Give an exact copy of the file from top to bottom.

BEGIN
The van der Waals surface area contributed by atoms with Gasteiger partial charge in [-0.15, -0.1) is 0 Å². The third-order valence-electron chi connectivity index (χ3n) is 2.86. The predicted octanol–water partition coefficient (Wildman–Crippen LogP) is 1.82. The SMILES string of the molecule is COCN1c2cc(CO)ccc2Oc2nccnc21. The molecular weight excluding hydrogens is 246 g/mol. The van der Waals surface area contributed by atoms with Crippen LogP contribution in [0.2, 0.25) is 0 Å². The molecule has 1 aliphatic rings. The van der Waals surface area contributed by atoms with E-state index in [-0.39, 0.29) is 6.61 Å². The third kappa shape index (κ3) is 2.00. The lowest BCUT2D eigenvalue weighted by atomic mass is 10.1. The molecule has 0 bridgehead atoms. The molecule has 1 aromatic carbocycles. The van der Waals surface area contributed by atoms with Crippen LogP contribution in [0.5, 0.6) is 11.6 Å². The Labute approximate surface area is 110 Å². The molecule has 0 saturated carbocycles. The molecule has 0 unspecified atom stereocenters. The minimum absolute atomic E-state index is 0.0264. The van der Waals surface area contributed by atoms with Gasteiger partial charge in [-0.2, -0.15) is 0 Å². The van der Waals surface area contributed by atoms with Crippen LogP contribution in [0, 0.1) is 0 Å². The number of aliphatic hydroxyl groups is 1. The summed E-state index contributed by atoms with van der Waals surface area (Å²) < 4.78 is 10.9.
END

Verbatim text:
The van der Waals surface area contributed by atoms with Gasteiger partial charge in [-0.15, -0.1) is 0 Å². The third-order valence-electron chi connectivity index (χ3n) is 2.86. The predicted octanol–water partition coefficient (Wildman–Crippen LogP) is 1.82. The SMILES string of the molecule is COCN1c2cc(CO)ccc2Oc2nccnc21. The molecular weight excluding hydrogens is 246 g/mol. The van der Waals surface area contributed by atoms with Crippen LogP contribution in [0.2, 0.25) is 0 Å². The molecule has 1 aliphatic rings. The van der Waals surface area contributed by atoms with E-state index in [-0.39, 0.29) is 6.61 Å². The third kappa shape index (κ3) is 2.00. The lowest BCUT2D eigenvalue weighted by atomic mass is 10.1. The molecule has 0 bridgehead atoms. The molecule has 1 aromatic carbocycles. The van der Waals surface area contributed by atoms with Crippen LogP contribution in [0.5, 0.6) is 11.6 Å². The Labute approximate surface area is 110 Å². The molecule has 0 saturated carbocycles. The molecule has 0 unspecified atom stereocenters. The minimum absolute atomic E-state index is 0.0264. The van der Waals surface area contributed by atoms with Gasteiger partial charge in [-0.2, -0.15) is 0 Å². The van der Waals surface area contributed by atoms with Crippen LogP contribution in [0, 0.1) is 0 Å². The number of aliphatic hydroxyl groups is 1. The summed E-state index contributed by atoms with van der Waals surface area (Å²) < 4.78 is 10.9.